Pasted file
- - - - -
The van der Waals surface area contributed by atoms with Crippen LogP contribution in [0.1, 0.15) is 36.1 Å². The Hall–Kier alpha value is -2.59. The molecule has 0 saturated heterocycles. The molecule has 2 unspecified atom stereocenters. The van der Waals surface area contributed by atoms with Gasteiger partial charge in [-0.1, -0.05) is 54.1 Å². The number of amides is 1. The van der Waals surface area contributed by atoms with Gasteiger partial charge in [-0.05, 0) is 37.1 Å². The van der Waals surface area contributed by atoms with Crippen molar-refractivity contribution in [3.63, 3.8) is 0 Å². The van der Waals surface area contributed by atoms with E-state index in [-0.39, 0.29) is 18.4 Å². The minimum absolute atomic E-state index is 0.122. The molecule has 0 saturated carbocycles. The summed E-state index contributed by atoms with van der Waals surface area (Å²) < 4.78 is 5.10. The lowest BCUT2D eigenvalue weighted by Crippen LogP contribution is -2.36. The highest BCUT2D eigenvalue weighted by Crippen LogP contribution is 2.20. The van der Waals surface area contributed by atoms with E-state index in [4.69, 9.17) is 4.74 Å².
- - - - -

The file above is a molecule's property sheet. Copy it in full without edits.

The van der Waals surface area contributed by atoms with Crippen LogP contribution in [0.1, 0.15) is 36.1 Å². The Hall–Kier alpha value is -2.59. The molecule has 0 saturated heterocycles. The molecule has 2 unspecified atom stereocenters. The van der Waals surface area contributed by atoms with Gasteiger partial charge in [-0.1, -0.05) is 54.1 Å². The number of amides is 1. The van der Waals surface area contributed by atoms with Gasteiger partial charge in [-0.05, 0) is 37.1 Å². The van der Waals surface area contributed by atoms with Crippen molar-refractivity contribution in [3.63, 3.8) is 0 Å². The van der Waals surface area contributed by atoms with E-state index in [-0.39, 0.29) is 18.4 Å². The minimum absolute atomic E-state index is 0.122. The molecule has 0 saturated carbocycles. The summed E-state index contributed by atoms with van der Waals surface area (Å²) < 4.78 is 5.10. The lowest BCUT2D eigenvalue weighted by Crippen LogP contribution is -2.36. The highest BCUT2D eigenvalue weighted by Crippen LogP contribution is 2.20. The van der Waals surface area contributed by atoms with E-state index in [4.69, 9.17) is 4.74 Å².